Attack of the Puppy Slayer

11 Aug

I’ve been conspicuously absent from my blog, beaten down by a curious lack of confidence in absolutely everything I write. It’s not like I stopped writing though; I’ve been kicking some ass over at 750 words, a website that encourages a daily “brain dump.” It’s based on an exercise in Julia Cameron’s The Artist’s Way called “morning pages” where you clear your head making room for all kinds of supposed creativity. I can write over there like a crazy mofo because it’s not meant to be read by another human being. Ever. No way. 

But I have no excuse for not writing a blog post about the puppy we adopted in April. I mean, that’s a big deal, right? We brought another living being into our family, one that licks our faces and poops behind the couch and chews up my socks and brings cat turds up from the basement.


And to think I almost killed her last week.

No, really. I seriously almost made our live puppy dead. I poisoned her with XyloSweet, the “sweetest of all natural sugar substitutes.” I buy the stuff–I’ll call it X like it’s a dangerous street drug from here out–in five pound bags in our local health food store for around $20. Yeah, I know, it’s expensive compared to your everyday teeth-rotting white sugar. (Xylitol is said to protect teeth!)

You can read the following paragraph or skip it and just believe me when I say the stuff is toxic to dogs. Also see: Why is xylitol so dangerous for dogs and cats?

Xylitol is well established as a life-threatening toxin to dogs. According to the ASPCA Animal Poison Control Center, the number of cases of xylitol toxicosis in dogs has significantly increased since the first reports in 2002. Dogs that have ingested foods containing xylitol (greater than 100 milligrams of xylitol consumed per kilogram of bodyweight) have presented with low blood sugar, which can be life-threatening.Low blood sugar can result in a loss of coordination, depression, collapse and seizures in as little as 30 minutes. Intake of doses of xylitol (greater than 500 – 1000 mg/kg bwt) has been implicated in liver failure in dogs, which can be fatal.

For café coffee, I keep a small Ziploc bag of X in a zippered pouch in my backpack, and sometimes–mindful that X is toxic to dogs–I carelessly throw my backpack onto the couch instead of hanging it up in a closet.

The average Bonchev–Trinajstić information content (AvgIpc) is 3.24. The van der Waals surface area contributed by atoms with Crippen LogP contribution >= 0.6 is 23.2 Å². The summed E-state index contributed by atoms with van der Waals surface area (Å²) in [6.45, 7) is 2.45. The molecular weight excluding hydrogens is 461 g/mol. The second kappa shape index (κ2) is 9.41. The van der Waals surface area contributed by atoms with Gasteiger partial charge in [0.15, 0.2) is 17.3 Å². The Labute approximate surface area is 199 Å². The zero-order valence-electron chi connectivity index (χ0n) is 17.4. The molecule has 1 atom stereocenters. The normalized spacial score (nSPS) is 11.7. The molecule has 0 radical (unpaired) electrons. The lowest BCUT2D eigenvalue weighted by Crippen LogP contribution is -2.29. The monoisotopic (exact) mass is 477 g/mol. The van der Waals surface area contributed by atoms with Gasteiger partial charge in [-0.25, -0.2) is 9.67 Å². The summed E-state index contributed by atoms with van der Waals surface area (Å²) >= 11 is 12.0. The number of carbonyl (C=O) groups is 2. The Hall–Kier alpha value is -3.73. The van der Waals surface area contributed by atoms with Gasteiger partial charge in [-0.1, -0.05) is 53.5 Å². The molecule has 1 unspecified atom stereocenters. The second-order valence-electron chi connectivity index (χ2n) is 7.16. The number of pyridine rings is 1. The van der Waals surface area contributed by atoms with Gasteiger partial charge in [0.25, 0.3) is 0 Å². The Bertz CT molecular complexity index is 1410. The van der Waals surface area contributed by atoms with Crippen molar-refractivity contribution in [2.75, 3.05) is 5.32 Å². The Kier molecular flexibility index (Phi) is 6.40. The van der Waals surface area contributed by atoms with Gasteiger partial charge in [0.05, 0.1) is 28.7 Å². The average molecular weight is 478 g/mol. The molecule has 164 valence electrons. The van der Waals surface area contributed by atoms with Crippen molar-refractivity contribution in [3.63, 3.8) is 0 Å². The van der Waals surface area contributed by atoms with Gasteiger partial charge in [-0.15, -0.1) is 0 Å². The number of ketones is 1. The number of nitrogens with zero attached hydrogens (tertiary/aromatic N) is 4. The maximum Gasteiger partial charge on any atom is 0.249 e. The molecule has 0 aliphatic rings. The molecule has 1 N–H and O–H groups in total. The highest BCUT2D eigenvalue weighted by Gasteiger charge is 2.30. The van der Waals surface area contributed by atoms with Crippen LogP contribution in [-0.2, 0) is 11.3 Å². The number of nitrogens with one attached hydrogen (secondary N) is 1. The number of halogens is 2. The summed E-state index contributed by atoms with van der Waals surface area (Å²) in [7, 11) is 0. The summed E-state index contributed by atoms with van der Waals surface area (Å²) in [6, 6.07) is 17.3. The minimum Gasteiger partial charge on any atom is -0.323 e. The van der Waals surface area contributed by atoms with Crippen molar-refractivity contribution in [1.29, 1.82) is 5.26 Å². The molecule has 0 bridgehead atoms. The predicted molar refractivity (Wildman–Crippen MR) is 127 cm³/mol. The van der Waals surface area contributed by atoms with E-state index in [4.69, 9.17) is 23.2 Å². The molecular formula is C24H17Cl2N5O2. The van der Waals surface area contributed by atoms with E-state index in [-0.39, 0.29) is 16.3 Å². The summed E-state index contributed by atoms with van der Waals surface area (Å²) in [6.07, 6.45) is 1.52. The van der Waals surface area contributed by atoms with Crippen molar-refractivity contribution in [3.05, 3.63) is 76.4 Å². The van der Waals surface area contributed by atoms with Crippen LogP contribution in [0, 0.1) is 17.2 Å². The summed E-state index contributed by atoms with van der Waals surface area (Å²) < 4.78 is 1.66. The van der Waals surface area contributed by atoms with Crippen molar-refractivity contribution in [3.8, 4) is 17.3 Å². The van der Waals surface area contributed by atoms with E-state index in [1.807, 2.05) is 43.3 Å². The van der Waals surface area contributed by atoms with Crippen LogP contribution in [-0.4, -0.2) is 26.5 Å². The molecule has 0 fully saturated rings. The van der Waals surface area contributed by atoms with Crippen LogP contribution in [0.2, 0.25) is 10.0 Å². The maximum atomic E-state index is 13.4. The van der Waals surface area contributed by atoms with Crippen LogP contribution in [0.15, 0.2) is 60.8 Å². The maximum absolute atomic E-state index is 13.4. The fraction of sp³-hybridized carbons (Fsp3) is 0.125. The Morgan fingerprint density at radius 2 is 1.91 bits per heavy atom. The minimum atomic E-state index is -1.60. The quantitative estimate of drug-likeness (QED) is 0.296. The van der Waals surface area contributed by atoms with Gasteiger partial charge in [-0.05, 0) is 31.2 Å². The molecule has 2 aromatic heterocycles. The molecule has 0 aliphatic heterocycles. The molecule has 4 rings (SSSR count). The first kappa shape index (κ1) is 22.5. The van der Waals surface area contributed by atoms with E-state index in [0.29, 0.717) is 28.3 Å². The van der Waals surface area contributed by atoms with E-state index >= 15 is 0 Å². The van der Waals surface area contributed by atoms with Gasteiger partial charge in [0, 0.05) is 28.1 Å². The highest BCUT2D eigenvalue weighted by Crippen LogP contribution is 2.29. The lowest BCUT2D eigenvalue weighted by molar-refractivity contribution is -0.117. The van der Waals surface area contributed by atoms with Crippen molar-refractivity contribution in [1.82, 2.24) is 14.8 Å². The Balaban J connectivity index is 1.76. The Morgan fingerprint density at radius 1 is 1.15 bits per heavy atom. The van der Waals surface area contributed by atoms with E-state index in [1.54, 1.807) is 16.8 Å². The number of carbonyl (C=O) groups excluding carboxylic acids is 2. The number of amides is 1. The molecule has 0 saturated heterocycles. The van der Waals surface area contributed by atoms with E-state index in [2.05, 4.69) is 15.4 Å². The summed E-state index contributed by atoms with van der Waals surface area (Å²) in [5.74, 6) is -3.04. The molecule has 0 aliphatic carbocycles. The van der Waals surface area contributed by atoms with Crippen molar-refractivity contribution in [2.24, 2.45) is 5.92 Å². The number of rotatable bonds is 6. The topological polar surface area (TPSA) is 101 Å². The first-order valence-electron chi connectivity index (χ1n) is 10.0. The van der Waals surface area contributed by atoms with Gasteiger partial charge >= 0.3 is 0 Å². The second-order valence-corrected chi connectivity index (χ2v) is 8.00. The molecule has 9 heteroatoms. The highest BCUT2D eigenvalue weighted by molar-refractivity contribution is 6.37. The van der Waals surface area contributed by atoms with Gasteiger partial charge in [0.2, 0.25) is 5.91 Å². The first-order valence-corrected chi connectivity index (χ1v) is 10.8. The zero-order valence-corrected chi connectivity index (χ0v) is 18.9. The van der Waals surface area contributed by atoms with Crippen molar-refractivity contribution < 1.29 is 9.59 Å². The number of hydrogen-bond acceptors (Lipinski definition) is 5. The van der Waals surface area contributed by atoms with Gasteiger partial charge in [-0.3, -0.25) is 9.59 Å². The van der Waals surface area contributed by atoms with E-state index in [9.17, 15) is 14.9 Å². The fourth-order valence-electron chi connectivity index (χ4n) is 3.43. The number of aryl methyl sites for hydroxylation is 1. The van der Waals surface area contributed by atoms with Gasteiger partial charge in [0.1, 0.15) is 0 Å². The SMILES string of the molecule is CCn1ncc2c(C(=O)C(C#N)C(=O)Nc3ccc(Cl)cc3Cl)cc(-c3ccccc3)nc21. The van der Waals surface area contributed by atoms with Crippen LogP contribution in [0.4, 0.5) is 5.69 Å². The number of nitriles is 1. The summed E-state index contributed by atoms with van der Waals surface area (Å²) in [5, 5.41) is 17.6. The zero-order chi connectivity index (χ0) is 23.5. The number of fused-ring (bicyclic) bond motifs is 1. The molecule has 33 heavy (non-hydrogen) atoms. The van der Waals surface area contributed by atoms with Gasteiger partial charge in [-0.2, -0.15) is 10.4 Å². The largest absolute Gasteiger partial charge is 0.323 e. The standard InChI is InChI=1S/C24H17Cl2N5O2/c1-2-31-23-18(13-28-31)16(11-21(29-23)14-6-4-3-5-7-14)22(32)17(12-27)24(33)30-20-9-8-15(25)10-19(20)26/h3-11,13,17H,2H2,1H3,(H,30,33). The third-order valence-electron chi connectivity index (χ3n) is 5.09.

The Set Up

J and the girls are on their way home from Grayslake, a suburb of Chicago. I’m home alone with no vehicle and–thanks to another blunder–no phone. Normally, I’m fine; I have my computer and tablet for texting and my bike and bus for transportation. But it’s Sunday night, nothing’s open and the buses aren’t running. My backpack is on the couch.

The Downward Spiral

I’m walking Coco and Dexter. Coco looks up at me with sad eyes. She stops, vomits on our neighbor’s sidewalk.

Eww, that’s groos.

We reach our driveway. Sammie is tied up in our yard. The chain is all messed up and stuck. It takes me five minutes to get her unhooked. I look over, Coco is lying down, breathing funny. She vomits on herself without getting up.


She stands up, walks over to the grass and vomits one last time. 

Holy hell, what’s going on?

I run in to search for evidence that she’d consumed something damaging, like, oh I don’t know, maybe a fork.

Please, let me find a bloody, recently decapitated human head on the couch instead of scattered X. 

Oh no.

On the couch: the Ziploc bag, shredded. I had left the zippered pouch open.

I jog to the window. She’s stumbling around like she’d just tossed back six or eight beers. 

I jog to the computer. I google “my dog ate xylitol” and find “sudden drop in blood sugar” and “seizures” and “liver failure” and “DEATH.”

I’m so f*!%ing screwed, I can’t even believe it.

I stand up and thunder a continuous stream of expletives so impressive that–looking back–I wish I would have somehow recorded it for posterity.

I go out, scoop her up, and bring her inside. I lay her on a blanket next to my laptop.

I’m having thoughts like Boy, I’m going to really miss this dog, but more urgent in my mind was explaining what happened to the girls. 

Hi girls! I’m glad you’re home. How was the ride home? By the way, do you know how Coco was alive when you left? Yeah, well, she’s dead now because I let her eat poison out of my backpack. Forgive me, maybe?


Here’s where I should have ran across the street to use the neighbor’s phone. I didn’t and, I know, it was stupid, but that’s what social anxiety does. It makes me think dealing with a dead puppy is easier than asking a neighbor for help.

Instead, I spend ten minutes texting phone numbers for Jennifer to call to see if there’s a local vet that deals with Sunday night emergencies.

Coco is lying there acting like she’s going to “go to sleep,” when, miraculously, she stands up, walks to her food bowl, and starts eating.

Yes! Yes! Yes! The little bitch is going to live.

And she did. And that’s that.

Thanks for reading!

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